There are forces in the city greater than the stream of cars and buses charging through the streets day and night, greater than the parades of pedestrians and rows of skyscrapers towering like giant chess pieces at war, and these forces combined are nothing less than the world wrapped into a fist, lodged just beneath the surface of the earth, ready to explode.
Jarobi manoeuvred his tricycle taxi through these central city streets, unaware, like everyone else, of the power hidden beneath the asphalt. He was too busy hustling and struggling to keep one step ahead of his competition – trying to lure confused tourists for a ride, yelling at them as they fumbled with their Google maps.
Cutting ahead of a rival taxi bike and scooping up a couple of Danish tourists who spoke little or no English, Jarobi blasted Afro beats out of his sound system, and the LEDs wrapped around his spokes sparkled like fireworks at Chinese New Year. He decided to take the tourists through a more obscure route around Soho because he had a feeling a terrorist attack was imminent – like reading runes, he sensed something in the movement of the crowds that night.
Wondering how much loose change he could squeeze out of his customers; he slowed his bike down from a sprint to a crawl as he approached a dead end. He was unable to avoid a small bump in the road that collapsed in on itself, and with the strength of a hurricane rising from the earth the surrounding buildings were blasted into fragments. His tricycle was swept aside and his arm broke in two places. The Danish couple cracked their heads against the pavement, leaving them concussed.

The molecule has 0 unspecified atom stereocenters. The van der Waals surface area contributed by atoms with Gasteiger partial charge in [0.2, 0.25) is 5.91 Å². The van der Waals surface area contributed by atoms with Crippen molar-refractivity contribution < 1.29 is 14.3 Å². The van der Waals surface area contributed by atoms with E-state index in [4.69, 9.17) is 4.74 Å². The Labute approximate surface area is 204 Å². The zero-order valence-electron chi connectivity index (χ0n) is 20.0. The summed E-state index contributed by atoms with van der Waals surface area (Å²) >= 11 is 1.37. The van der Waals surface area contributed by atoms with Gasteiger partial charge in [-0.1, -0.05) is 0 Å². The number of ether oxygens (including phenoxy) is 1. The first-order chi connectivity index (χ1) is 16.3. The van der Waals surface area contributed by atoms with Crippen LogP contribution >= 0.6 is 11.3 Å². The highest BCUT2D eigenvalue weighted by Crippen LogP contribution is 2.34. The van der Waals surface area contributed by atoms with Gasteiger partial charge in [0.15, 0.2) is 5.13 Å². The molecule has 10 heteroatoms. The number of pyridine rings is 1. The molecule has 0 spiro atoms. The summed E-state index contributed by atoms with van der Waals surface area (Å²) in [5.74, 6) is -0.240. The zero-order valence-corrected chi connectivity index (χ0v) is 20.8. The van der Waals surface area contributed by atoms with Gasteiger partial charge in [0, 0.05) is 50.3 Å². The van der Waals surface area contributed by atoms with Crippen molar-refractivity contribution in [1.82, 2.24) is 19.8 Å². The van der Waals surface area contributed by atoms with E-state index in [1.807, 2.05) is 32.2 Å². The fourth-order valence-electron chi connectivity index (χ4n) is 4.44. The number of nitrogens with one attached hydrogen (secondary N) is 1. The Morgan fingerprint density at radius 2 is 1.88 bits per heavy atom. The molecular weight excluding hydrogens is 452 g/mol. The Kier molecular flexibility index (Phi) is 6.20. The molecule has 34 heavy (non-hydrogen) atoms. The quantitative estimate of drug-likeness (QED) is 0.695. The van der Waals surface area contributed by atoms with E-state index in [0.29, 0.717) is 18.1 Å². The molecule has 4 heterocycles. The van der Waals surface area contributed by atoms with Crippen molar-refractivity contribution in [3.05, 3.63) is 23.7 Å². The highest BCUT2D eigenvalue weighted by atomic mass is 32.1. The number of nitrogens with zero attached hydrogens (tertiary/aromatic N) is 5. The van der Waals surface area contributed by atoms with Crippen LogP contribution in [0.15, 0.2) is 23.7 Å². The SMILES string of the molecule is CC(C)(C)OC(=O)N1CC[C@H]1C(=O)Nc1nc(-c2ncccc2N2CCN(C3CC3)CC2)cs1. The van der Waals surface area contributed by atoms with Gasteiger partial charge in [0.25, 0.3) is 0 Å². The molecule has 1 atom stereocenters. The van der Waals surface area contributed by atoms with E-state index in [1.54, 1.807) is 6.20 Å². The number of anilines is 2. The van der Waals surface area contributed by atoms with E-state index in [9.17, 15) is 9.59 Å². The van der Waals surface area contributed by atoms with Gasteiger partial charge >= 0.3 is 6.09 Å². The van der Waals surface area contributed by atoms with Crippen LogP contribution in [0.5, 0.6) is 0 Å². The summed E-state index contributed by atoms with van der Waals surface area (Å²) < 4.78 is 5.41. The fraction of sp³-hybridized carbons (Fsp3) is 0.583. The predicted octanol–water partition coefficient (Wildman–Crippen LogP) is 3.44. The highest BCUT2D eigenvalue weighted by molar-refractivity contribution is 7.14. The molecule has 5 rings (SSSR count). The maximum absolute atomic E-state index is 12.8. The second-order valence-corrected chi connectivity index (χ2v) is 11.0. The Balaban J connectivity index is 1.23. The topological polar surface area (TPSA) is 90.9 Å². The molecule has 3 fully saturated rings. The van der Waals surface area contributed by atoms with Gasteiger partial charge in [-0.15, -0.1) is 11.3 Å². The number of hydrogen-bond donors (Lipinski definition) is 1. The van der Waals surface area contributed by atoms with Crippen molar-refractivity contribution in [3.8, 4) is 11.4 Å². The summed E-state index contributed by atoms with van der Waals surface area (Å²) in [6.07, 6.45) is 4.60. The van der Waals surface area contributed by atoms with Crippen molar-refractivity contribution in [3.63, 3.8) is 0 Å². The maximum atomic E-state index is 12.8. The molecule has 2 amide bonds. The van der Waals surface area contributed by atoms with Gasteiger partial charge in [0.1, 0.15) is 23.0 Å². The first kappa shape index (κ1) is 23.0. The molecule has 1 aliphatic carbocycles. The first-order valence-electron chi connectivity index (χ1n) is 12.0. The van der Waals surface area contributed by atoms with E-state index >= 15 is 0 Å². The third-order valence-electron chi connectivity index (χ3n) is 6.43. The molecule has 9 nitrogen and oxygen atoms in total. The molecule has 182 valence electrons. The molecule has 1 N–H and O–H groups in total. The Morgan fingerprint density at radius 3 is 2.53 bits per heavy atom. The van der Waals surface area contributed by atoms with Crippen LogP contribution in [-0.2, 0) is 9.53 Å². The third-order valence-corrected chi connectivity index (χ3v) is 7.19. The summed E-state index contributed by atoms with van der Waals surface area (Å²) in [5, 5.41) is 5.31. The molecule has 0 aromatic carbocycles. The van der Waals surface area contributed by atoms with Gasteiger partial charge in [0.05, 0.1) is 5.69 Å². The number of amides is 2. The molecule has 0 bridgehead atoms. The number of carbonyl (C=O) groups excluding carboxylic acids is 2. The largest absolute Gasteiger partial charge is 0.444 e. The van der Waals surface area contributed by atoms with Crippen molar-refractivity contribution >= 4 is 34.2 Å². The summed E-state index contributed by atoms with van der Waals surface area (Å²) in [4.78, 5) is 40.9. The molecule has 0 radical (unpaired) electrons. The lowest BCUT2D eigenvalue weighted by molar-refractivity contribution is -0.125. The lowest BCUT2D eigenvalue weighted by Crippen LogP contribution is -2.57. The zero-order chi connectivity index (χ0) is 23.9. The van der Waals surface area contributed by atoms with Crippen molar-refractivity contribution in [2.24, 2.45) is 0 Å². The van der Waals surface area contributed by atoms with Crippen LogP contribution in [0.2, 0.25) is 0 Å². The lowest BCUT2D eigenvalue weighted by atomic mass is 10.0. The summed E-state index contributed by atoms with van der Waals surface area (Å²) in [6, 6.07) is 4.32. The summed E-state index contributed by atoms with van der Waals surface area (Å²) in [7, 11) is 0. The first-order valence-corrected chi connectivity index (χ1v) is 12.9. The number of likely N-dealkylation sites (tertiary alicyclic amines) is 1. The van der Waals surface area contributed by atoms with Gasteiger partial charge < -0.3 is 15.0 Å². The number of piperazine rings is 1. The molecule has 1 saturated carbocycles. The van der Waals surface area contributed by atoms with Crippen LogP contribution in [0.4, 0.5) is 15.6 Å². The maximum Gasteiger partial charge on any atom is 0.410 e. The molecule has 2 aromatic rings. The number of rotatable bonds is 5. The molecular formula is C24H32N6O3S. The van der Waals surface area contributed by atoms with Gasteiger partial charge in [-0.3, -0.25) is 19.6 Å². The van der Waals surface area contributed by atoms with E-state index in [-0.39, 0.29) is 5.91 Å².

As he struggled to drag them to safety, gunshots thrust through a cloud of smoke and then a band of soldiers dashed across the rubble, firing their weapons at enemies on the far side of the street.
“Stay here,” said Jarobi to the couple, “I’ll get help.”
As he climbed out into a clearing, military aircraft soared overhead, smashing through the sky and dropping bombs on a cluster of tanks rolling over cars and concrete bollards.
He turned a corner and he came face to face with hundreds of men and women in yellow jumpsuits on their knees, chained and enclosed by wire mesh fencing. They wailed as sores festered on their tortured backs. He stepped closer to investigate and grabbed hold of the fence. A prisoner looked up at him and mouthed the word, “Help.”
Jarobi called out, “What can I do?”
Then a guard in knee high boots and a peaked hat reached for his handgun and called out, “Hey you, come here!”
Jarobi scrambled into a side street where he felt the scorching sun attack his skin. On a stretch of sand, naked children with bulging eyes and swollen bellies rested their heads on their mother’s laps, as flies dipped and dodged around their heads.
“I can’t take this,” he sighed, “whoever’s doing this, please stop.”
He wiped sweat from his brow and heard a groaning sound from above and as he looked up, he saw a white edifice dominating the horizon. It was an iceberg slowly creeping into the city, crumbling and cracking as it barged everything out of its way.
As the ice loomed, water swelled around his feet and he heard a roaring sound in the distance. A ten-foot wave rampaged through the city from the north, swallowing pylons, trees and lorries.
He dashed into the nearest surviving high-rise building – windows shattered, leaning to one side – and sprinted up the stairs as the water climbed after him. At the top floor where he was safe, he bent over, held his agonised arm and panted for breath.
He looked out of a crushed window and his heart sank as the lifeless bodies of the Danish couple floated by on the swirling currents – blood seeping from their foreheads.
In that moment, he realised that all the elements of existence were moving within him, tumbling around in his imagination, playing out like rolling news reports, the sun and the moon aligned in the sky guiding everything, and he felt as alive and as close to death as he had ever done before.